Between the Notes: Underground Resistance
For music junkies, one of the worst — and sometimes best — developments of digital music is the lack of context. Without liner notes, it's often hard to tell where, when, or even by whom a record was made. Sometimes it's actually nice not to know anything about the music, but every once in a while, a record comes along that demands illumination. That's where we come in: each month, eMusic's Between the Notes will bring you the stories behind some of our favorite albums, artists and labels. This month: Detroit's legendary musical collective Underground Resistance.
Quick: name the originators of Detroit techno. Most narratives of electronic music begin and end with the “Belleville Three”: Derrick May, Juan Atkins and Kevin Saunderson. But if you dig past the godfathers and look to the producers and DJs that preached the gospel to the uninitiated — the ones who took techno to the streets, if you will — you won't get very far before running into Jeff Mills. Known as the Wizard on Detroit radio station WGPR, Mills mixed the nascent techno sound into all manner of underground dance music (Chicago house, Miami bass, etc.) drawing connections via expert beat-juggling on a nightly show called "The Midnight Funk Association." Word quickly spread about the Wizard's skills and anyone who was anyone in Detroit began to listen, including a little-known session player signed to Motown named Mike Banks.
Once they met up, Mills and Banks became fast friends, but it took a long time before they began to make music together. In eMusic contributor Simon Reynolds'famed techno chronicle Generation Ecstasy, Mills recounts that the duo spent months simply planning: “We looked at what other people in Detroit had done and where we thought they'd made mistakes.” It was a valid concern. In early 1990, the Belleville Three were in various states of artistic distress: Atkins and May were both stuck with bum record deals and Saunderson had just released a bum record. What emerged was a plan for a fiercely independent group focused solely on the music.
It sounds pretty innocuous, but the way that Banks, Mills and fellow UR charter member Robert Hood went about focusing audience's attention on the music seemed to draw as much notice as the music itself. “Underground Resistance presented itself as a paramilitary unit,” Reynolds writes, with Banks and others donning a ski mask for publicity photos to obscure their identity. With little to no publicity and even less information about the people behind the releases, the UR name took on a mythic quality. Much of this, of course, has to do with the trio's initial vinyl releases. The Sonic EP features tracks with names like “Predator,” “Eye of the Storm” and “Elimination,” the last of which features a bass only a woofer could appreciate and an acidic melody hell-bent on implanting itself in your eardrum for far longer than the track's nearly five-minute run-time.
Pressing their music on thin wax and recording on a four-track, the early days of Underground Resistance were as DIY as they come. (Banks actually bought many of his pieces of gears from winnings he accumulated driving a street-race car called “The Punisher.”) But what made UR different was its sonics: at a time when much of techno was teaching peace, love, unity and respect, UR sounded militant, paranoid and chaotic. A mere glance at the track titles will tell you that much: “Your Time Is Up.” “Riot.” “Panic.” The “Beauty of Decay.” Even Blake Baxter, another artist on the label dubbed the harmless-sounding moniker “Prince of Techno,” had a b-side called “Combustible” on his first release. It was an angry and fierce pose that perfectly echoed Detroit's slow decay from automotive giant to industrial wasteland. It was also a sound that began to find quite a bit of success. As a result, in 1992 both Mills and Hood left Underground Resistance to begin solo careers.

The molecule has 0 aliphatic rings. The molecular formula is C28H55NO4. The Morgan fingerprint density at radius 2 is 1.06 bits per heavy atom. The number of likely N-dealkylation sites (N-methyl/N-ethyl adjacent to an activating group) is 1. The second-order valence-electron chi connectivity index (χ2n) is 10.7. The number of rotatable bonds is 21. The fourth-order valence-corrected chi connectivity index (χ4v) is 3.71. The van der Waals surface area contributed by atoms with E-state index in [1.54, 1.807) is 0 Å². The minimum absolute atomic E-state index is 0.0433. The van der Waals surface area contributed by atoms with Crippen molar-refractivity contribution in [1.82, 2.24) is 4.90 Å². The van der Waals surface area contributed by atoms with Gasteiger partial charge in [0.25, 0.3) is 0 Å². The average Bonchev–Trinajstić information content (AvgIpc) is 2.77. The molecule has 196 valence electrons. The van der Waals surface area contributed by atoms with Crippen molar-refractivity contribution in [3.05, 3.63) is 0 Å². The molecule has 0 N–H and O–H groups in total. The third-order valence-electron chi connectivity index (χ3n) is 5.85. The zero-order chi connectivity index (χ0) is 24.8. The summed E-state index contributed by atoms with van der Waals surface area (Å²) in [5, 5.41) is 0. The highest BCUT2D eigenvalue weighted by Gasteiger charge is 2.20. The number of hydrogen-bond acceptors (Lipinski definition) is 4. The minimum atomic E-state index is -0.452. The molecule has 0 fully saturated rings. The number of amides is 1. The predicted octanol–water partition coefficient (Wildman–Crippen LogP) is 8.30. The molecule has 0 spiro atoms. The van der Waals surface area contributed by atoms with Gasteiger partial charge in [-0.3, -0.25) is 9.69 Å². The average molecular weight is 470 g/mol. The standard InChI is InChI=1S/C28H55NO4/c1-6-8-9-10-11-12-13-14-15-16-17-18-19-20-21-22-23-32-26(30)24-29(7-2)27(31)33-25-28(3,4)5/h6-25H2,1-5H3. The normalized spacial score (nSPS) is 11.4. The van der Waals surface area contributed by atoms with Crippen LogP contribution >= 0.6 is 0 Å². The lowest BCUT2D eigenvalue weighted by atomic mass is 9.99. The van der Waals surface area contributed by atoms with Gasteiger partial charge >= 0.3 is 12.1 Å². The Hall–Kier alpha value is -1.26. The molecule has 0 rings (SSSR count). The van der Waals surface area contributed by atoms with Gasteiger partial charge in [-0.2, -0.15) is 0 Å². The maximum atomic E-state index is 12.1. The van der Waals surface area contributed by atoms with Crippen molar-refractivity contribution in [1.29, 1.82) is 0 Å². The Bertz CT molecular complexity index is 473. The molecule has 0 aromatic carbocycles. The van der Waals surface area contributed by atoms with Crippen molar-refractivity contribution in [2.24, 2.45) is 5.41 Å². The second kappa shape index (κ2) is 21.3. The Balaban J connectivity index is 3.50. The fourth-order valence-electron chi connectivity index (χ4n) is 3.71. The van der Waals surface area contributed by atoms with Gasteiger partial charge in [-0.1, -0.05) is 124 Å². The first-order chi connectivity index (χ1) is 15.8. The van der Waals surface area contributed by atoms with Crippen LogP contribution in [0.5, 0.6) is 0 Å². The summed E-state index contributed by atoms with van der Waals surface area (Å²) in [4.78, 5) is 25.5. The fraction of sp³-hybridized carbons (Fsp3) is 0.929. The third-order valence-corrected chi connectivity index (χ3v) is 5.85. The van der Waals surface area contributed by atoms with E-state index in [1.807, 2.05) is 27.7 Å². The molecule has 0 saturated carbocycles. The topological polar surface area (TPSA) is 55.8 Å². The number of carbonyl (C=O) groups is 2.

Left alone in Detroit, Banks continued the Underground Resistance name and the confrontational stance, while bringing in a number of additional artists to record under the UR name. Throughout the mid ’90s he released numerous EPs, including “Message to the Majors” (which was dedicated to the memory of Malice Green, a black Detroit man beaten to death by a police flashlight, and featured the words “Message to all murderers on the Detroit Police Force — We'll see you in hell!” in the liners) as well as “Galaxy 2 Galaxy,” which stands as one of the earliest and most sublime meldings of techno and jazz. The latter helped to presage a subtle shift in UR's productions. Instead of the unrelenting and brittle lo-fi productions of old, Banks began to release tracks that included more soulful production. One of the greatest successes of his softer side was “Spirit of the Jaguar” (originally put out under the Aztec Mystic moniker), which became the techno anthem of 1999.
You could hardly call it selling out, though. Banks'releases rarely hew to any trend or genre — they create their own. 1998's Interstellar Fugitives was the first long player to be released under the UR name and is perhaps the best example of the varied styles it can encompass. “Afrogermanic” is the exact meeting point between Kraftwerk and Detroit, “Mi Raza” immediately follows it up with a Latin influence and then we go off to outer space with “Moor Horseman on Bolarus 5.” The constant tweak in sound isn't a surprise. Banks and his compatriots have been using the UR name to push the idea of what techno can and should be for years now. How else to classify 2003's zydeco-techno workout “Swamp Thing” or the almost-cheesy breakbeats of “Actuator” from the same year? There's no way to predict what might be coming next. Underground Resistance probably wouldn't have it any other way.